Academic journal article Journal of Visual Impairment & Blindness

Identity Development in German Adolescents with and without Visual Impairments

Academic journal article Journal of Visual Impairment & Blindness

Identity Development in German Adolescents with and without Visual Impairments

Article excerpt

Identity development is a critical task in adolescence. According to Erikson (1959), adolescents achieve a coherent sense of identity by exploring and questioning values, beliefs, and goals. They then make commitments to their own personal set of values, beliefs, and goals.

Identity exploration consists of actively questioning and weighing various identity alternatives before making a decision about which values, beliefs, and goals one wants to pursue. Commitment involves making a relatively firm choice in an identity domain and engaging in significant activities to implement that choice. Marcia (1966) divided both exploration and commitment into "high" versus "low" levels to yield four identity statuses: diffusion, moratorium, foreclosure, and achievement. Diffusion refers to young people who have not yet actively explored different identity alternatives and who lack strong identity commitments. Moratorium refers to active exploration of different alternatives without strong current commitments. Foreclosure refers to adopting commitments, such as parental beliefs, without prior exploration of possible alternatives. Achievement refers to establishing commitments following a period of exploration of potential life options. Identity achievement has been considered a desirable developmental outcome (Marcia, 1966).

Adolescents with visual impairments may have difficulty achieving a coherent sense of identity for several reasons. They are, on average, more dependent on their parents and other adults than are sighted adolescents and may, therefore, be less likely to question the values, beliefs, and goals of their parents and other adults. Parents of young people with visual impairments may be overprotective and inhibit the young people's identity development (Adenzato, Ardito, & Izard, 2006). Adolescents who are visually impaired may have limited socialization experiences with peers that are important in exploring their identities (Pfeiffer & Pinquart, 2011). They may have less access to information about available opportunities for the development of identity, for example, because of their inability to access visual information. Finally, planning future goals may be complicated by the uncertainty of the prognosis of some eye diseases. Some barriers to identity development, such as limited contact with peers, may be higher for adolescents with more severe physical and sensory impairments.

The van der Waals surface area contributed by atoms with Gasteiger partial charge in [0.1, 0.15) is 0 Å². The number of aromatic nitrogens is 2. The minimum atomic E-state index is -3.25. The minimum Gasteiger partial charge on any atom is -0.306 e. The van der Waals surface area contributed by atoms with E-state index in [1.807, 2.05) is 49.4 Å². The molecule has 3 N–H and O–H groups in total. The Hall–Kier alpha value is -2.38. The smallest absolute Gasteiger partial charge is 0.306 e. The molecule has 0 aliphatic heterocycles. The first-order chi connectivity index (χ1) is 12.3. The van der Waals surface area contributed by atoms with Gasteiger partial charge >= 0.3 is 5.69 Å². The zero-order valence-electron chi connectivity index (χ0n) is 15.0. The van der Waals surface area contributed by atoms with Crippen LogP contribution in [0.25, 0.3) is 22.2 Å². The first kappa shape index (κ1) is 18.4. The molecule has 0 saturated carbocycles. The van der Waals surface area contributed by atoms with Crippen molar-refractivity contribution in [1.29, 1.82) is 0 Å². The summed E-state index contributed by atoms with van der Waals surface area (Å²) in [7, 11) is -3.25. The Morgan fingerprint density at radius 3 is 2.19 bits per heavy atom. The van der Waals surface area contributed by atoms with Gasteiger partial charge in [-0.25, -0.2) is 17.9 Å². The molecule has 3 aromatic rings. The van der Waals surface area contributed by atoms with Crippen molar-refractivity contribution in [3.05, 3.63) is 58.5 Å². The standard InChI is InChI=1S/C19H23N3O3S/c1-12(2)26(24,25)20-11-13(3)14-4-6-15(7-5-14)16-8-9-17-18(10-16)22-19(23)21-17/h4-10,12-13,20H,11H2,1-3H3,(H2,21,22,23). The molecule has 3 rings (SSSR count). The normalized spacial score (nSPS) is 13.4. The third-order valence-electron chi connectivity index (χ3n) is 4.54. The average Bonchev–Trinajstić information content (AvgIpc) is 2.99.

Two factors, however, may counteract these barriers to identity development. When visual impairment restricts the number of available opportunities for the development of identity, individuals may need less time to explore them. Individuals with visual impairments may receive more support in exploring available opportunities for personal development from teachers, counselors, or relatives.

Only one study addressed the processes of identity development in individuals with visual impairments. Lin's (2010) case study described the identity development of a person with an acquired visual impairment based on a semistructured interview. After the emergence of visual impairment, the previous identity could not be maintained, followed by identity diffusion, identity exploration, moratorium, and identity achievement. Thus, individuals with visual impairments may reach identity achievement if they have sufficient time to adapt to their vision loss. Positive attitudes toward disability, flexibility in coping, and the availability of social support were reported as having helped this person with identity development (Lin, 2010).

Several factors may be related to the identity development of individuals with visual impairments, such as age and gender. According to Marcia (1966), as adolescents become older they tend to progress from identity diffusion to identity foreclosure to identity moratorium and finally to identity achievement on the basis of increases in the levels of exploration and commitment in identity-related areas. …

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